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Providing these medicines for free had a "distressingly modest" effect on patients' willingness to take them, Dr. Lee Goldman of Columbia University and Dr. Arnold Epstein of the Harvard School of Public Health wrote in an editorial in the medical journal.
The Commonwealth Fund, a foundation devoted to improving the health care system, helped pay for the study, and some of authors consult for insurance companies.
In the study, the total number of heart attacks, strokes, cases of chest pain or heart failure and other such problems was significantly lower in the group offered free medicine.
That meant that an additional 2 of every 100 people were spared such problems because they were offered free medicines. Doctors suspect the difference between the groups would have been greater if more people had actually filled their prescriptions.
Costs dropped 26 percent for patients in the free drug group compared with the others, partly because of fewer doctor visits, lab tests and hospitalizations.
After about a year, total medical costs for the insurer, including follow-ups, hospitalizations and doctor's appointments, averaged $69,997 for those with the usual coverage and $64,726 for those offered free medicines. That was not considered a significant difference statistically, but insurers looking at the bottom line would still view it as worthwhile.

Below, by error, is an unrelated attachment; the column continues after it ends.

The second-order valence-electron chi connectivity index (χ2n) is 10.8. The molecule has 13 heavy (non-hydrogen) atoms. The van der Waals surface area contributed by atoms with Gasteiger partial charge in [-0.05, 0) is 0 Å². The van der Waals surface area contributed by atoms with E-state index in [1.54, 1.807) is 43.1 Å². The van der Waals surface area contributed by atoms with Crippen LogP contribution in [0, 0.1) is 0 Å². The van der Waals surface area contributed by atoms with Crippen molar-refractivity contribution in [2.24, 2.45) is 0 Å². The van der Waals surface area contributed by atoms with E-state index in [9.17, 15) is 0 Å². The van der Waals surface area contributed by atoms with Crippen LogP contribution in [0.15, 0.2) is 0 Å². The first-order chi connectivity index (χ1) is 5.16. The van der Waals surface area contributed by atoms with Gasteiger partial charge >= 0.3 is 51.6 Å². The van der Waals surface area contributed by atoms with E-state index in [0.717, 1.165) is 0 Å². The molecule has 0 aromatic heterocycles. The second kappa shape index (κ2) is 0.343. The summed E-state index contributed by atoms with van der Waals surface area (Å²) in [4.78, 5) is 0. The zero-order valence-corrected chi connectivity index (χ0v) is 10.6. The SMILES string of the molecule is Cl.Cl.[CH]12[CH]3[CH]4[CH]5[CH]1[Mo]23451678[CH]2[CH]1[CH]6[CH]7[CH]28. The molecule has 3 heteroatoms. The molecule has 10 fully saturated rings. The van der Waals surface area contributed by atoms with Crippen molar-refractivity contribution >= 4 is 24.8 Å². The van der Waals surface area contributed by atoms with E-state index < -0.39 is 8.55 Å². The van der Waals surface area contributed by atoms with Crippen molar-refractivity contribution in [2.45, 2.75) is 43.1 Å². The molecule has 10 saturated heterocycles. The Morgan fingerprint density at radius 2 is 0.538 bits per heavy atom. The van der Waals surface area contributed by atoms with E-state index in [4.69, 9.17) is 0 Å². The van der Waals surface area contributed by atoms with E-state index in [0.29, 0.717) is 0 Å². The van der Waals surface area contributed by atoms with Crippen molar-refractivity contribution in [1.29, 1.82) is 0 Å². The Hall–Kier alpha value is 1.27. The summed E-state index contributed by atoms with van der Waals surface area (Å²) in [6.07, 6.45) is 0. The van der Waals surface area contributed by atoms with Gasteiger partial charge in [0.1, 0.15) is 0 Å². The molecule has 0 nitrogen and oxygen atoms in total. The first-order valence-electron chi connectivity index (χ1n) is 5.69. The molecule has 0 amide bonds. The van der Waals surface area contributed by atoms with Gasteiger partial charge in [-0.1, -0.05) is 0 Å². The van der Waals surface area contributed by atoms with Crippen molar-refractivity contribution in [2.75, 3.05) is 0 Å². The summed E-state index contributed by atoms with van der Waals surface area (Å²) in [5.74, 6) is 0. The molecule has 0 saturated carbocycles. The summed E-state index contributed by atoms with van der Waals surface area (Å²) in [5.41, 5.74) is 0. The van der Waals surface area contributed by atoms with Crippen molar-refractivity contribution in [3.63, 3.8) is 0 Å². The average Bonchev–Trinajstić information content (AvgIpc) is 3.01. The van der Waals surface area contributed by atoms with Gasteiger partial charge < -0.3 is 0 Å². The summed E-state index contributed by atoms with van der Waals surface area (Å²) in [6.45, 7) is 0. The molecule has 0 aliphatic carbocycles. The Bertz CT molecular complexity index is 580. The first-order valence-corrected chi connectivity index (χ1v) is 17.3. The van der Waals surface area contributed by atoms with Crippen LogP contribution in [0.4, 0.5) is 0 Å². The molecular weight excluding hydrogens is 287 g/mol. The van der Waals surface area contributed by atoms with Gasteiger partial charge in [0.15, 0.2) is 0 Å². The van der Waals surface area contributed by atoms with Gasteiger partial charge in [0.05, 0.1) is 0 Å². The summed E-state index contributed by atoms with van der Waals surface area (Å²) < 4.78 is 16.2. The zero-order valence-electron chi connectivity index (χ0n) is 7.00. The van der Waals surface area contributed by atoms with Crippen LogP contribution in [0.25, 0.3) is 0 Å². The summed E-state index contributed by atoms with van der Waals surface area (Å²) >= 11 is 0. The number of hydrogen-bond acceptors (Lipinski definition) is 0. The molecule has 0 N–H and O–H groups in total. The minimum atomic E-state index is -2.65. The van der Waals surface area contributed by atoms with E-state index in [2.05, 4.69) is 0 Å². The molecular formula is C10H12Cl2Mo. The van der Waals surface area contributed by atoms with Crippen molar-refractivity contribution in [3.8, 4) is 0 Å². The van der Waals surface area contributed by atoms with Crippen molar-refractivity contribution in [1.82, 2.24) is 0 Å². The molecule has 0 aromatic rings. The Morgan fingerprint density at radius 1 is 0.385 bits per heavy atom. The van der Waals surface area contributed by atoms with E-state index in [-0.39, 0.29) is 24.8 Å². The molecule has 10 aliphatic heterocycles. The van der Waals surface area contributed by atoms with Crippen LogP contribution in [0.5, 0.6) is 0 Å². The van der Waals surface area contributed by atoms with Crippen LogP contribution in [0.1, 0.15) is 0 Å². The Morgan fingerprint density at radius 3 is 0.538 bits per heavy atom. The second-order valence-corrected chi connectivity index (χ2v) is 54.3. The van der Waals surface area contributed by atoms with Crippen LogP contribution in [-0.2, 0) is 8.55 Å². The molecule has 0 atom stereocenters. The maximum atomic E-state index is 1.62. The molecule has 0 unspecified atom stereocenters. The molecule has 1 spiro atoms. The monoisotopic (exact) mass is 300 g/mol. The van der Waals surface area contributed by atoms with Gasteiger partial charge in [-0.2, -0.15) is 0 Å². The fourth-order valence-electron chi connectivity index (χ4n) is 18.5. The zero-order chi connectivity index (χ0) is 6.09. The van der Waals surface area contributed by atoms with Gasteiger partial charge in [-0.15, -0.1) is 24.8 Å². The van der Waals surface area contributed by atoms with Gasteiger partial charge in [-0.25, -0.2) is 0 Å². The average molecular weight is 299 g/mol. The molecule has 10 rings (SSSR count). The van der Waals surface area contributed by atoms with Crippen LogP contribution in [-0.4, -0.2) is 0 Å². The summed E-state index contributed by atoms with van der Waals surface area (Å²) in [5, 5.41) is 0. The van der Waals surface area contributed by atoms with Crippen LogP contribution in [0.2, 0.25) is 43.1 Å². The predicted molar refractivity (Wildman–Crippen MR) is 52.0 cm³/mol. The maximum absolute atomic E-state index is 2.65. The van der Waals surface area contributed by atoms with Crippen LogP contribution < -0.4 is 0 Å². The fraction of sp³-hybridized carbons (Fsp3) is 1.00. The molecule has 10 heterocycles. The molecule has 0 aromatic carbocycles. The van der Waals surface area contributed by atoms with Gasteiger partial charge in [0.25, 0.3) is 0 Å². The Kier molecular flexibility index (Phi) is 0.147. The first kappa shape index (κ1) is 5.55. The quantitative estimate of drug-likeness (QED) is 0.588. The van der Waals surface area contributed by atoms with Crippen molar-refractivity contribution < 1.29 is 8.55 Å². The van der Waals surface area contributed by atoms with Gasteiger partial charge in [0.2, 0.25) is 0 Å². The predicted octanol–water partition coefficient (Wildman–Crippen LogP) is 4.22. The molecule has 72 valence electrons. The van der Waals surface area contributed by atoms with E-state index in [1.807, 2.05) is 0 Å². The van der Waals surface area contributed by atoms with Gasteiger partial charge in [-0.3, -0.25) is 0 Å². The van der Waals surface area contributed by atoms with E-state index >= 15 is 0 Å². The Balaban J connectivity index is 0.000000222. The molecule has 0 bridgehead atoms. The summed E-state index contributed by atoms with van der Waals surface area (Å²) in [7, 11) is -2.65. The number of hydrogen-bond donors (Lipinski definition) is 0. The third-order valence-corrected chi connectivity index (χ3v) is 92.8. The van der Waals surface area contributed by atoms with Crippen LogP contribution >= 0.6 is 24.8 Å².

Dr. Lonny Reisman, an author of the study and chief medical officer for Aetna, said the company plans to offer some of these drugs free or with a reduced copay to some heart attack survivors and is considering doing do so for other chronic conditions such as diabetes and chronic lung disease.
The study may persuade other insurers to do the same, Goldman and Epstein said.
Heart Association: http://www.americanheart.org/
New England Journal: http://www.nejm.org/
Copyright 2011 The Associated Press. All rights reserved. This material may not be published, broadcast, rewritten or redistributed.
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